Several developers independently stated that the attraction of a major employer to the Pike District, such as a life science campus, would significantly increase the feasibility of new multifamily projects.
Developers are not currently willing to build speculative office projects in Montgomery County due to the lack of underlying job growth and the uncertainty about the future of the office sector. Several developers mentioned that they would still consider speculative office construction in Tysons and along the Silver Line corridor, highlighting the continued job growth in Northern Virginia and the contrast with suburban Maryland.
Several interviewees contrasted recent Northern Virginia economic development wins, such as the expansion of Microsoft in Reston, with news that a large distribution center project in Gaithersburg for Amazon is in jeopardy due to delays in the entitlement process. These interviewees stressed that while the number of jobs in these deals is modest, there is a constant drumbeat of positive economic news from Northern Virginia that is unmatched from suburban Maryland.
Let’s boil this down to three words: jobs, Jobs, JOBS. Employment growth was the dominant theme for these developers, but they had a few things to say about business climate and regulations too.
Interviewees related that development projects ultimately deliver equivalent profits as similar projects in neighboring jurisdictions, but that Montgomery County’s reputation as generally “a difficult place to do business” limits developer interest.
Developers agreed that the difficulty of the business environment issue is primarily about perception rather than the ultimate profitability. Interviewees cited as examples a range of policy issues such as a minor energy efficiency tax that Montgomery County leadership presented and implemented as a temporary measure but that never expired.
Multiple interviewees stated that in competitor counties they feel that the entitlement review process is oriented to enabling and facilitating a project, whereas in Montgomery County it feels like an oppositional relationship. Related to this, developers feel the County continually creates new policies and initiatives that adversely affect development, and which ultimately encourages them to focus on assets elsewhere in the region.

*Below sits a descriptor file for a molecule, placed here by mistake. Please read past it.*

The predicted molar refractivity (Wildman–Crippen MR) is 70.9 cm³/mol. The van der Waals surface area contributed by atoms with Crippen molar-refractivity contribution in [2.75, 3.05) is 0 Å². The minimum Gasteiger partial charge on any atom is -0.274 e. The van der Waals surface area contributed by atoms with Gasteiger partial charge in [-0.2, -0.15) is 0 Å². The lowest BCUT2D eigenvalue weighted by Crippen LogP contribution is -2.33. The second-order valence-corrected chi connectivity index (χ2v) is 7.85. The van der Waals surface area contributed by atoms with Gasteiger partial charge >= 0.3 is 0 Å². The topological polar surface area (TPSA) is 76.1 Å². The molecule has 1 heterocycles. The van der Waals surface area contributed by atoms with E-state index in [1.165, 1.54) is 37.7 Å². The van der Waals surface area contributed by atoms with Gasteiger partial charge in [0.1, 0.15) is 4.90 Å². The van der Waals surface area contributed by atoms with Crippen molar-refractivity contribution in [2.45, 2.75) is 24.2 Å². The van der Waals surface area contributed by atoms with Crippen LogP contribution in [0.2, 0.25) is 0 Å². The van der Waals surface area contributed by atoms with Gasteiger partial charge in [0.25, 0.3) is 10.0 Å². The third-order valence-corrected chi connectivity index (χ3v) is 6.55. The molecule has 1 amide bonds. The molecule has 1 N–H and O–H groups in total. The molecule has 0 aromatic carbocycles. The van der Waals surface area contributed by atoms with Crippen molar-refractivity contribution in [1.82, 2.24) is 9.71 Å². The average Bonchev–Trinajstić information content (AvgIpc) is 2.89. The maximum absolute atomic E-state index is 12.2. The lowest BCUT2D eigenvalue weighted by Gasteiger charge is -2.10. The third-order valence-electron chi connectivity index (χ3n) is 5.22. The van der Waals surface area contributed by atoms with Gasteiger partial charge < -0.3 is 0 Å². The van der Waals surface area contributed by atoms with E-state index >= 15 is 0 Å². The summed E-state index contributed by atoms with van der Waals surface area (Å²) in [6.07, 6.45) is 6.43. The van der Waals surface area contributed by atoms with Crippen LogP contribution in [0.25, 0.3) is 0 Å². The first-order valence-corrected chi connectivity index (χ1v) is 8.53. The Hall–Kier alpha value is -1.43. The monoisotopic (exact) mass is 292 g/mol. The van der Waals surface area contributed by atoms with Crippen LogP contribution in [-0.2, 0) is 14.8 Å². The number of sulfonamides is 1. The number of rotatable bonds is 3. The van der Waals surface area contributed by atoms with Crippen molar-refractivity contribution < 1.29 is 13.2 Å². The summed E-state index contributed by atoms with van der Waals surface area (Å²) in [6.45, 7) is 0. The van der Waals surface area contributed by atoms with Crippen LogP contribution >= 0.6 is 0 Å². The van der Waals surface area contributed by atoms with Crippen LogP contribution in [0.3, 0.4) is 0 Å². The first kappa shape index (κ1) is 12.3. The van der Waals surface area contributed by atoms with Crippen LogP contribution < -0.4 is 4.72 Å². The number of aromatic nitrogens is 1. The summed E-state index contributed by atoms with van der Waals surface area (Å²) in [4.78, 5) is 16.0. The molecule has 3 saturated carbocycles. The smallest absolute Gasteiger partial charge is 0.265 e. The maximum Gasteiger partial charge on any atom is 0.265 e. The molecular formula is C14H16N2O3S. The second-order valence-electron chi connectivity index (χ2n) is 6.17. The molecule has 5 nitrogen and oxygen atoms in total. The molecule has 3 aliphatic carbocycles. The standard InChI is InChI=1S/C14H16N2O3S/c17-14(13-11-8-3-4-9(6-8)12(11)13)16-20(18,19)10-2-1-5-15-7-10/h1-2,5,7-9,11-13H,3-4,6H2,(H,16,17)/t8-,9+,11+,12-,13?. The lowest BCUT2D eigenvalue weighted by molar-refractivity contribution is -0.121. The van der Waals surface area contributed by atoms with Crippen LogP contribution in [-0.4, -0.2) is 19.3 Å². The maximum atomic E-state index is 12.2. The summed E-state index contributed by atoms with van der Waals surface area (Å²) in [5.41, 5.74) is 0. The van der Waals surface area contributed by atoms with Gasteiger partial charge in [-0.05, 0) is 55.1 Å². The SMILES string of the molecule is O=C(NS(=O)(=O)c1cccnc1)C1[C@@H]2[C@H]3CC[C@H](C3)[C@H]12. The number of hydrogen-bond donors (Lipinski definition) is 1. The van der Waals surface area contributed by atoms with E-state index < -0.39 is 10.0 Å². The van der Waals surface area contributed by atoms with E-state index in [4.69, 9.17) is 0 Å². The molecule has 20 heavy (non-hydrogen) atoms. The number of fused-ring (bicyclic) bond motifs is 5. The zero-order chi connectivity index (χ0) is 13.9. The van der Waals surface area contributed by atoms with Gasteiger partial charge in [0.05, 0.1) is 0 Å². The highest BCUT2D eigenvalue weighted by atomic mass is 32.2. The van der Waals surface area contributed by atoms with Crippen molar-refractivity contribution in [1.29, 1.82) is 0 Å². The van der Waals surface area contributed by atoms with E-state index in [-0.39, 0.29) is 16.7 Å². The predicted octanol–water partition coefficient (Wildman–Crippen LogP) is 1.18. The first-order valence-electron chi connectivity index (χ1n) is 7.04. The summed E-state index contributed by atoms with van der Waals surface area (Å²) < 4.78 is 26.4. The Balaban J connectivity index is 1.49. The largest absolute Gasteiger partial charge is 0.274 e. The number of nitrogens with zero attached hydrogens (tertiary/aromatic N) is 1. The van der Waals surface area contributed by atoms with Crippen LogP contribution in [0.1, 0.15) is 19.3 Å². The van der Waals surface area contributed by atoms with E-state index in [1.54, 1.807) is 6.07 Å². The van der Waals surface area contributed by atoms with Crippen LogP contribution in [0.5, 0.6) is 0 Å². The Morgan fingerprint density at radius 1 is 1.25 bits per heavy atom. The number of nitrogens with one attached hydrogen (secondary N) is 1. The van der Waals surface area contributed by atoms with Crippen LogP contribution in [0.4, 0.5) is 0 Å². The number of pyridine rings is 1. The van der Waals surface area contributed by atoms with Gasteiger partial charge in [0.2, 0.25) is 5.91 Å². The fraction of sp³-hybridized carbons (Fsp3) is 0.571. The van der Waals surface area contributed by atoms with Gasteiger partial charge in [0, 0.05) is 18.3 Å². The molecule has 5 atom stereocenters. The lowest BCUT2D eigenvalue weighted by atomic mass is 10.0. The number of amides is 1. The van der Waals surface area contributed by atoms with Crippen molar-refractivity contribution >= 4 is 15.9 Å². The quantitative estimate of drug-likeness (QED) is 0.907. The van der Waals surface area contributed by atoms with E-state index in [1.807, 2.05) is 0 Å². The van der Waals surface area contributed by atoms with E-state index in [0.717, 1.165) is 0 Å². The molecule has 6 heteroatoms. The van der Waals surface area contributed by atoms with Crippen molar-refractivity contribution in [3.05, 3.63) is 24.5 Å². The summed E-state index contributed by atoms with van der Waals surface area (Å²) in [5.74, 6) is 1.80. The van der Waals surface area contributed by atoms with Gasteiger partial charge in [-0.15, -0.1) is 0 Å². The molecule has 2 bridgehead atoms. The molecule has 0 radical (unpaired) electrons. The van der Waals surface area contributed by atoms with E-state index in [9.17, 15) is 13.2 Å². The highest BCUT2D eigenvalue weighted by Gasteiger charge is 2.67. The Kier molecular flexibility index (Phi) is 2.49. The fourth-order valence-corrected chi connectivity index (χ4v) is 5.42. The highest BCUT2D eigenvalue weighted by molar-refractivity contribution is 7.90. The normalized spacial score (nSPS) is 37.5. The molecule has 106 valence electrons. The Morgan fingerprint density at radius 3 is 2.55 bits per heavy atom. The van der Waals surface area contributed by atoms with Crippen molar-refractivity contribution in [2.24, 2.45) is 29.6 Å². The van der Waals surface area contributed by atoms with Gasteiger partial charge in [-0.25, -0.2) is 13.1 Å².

The county council and the planning staff are focused on tax abatements as a way to stimulate development, especially housing. But developers in White Flint weren’t complaining about taxes. In fact, tax revenues are NECESSARY to finance infrastructure required to make development happen and function well. It is the absence of tax revenues that resulted in under-financing of infrastructure in White Flint, a key part of the area’s negative feedback loop.
The county’s terrible record on job growth and business formation must be reversed.
All of this points to the need for a strategic decision. MoCo can focus like a laser on job creation, doing everything possible to help entrepreneurs grow their organizations and create employment for residents. If the county does that, the vision of White Flint and other smart growth plans can be realized. Or MoCo can keep handing out tens of millions of dollars in corporate welfare as it has done for decades, thereby depleting its ability to construct infrastructure that facilitates economic growth. Or it can do nothing.
You have probably noticed the wonderful new Josiah Henson Museum building as you drive along Old Georgetown Road. The museum has delayed its opening to 2021 due to Covid, but its construction has continued throughout the pandemic.
Here are some images to tide you over until the official opening.
The story of Reverend Josiah Henson, a man enslaved from 1795 to 1830, is one of character, integrity, honesty, and courage. As he grew into adulthood, increasingly trusted with responsibility for other enslaved people, perseverance, difficult choices and survival characterized his daily journey. After experiencing heartbreaking disappointments and unthinkable abuse, his actions grew determined and redemptive. Henson eventually escaped to Canada in 1830, where he established a fugitive slave community called Dawn Settlement and became a minister, speaker and writer. He returned to the United States several times between 1831 and 1865 as a conductor on the Underground Railroad.
On Thursday afternoon, December 17, the Montgomery County Planning Department’s Advancing the Pike District project team will provide an overview of key findings and potential solutions from the Development Trends, Infrastructure Update, and Short-Term Solutions Report. Advancing the Pike District is a Planning Department initiative to accelerate the transformation of North Bethesda around the White Flint Metro Station area. You can click this link to read the staff report .
Yes, the report is a long document, and you may have seen slides from the Planning Department’s presentation at our recent community meeting. But it’s a report worth taking a look at. It is chock full of facts and figures as well as plans, placemaking, pedestrian safety and proposals,
This item is currently #9 on the board’s agenda for December 17. The Planning Board’s facility is closed to the public during the pandemic, but the public can watch the meetings live online and on-demand, or hear them in real time by calling 877-668-9160 (password: 24252020).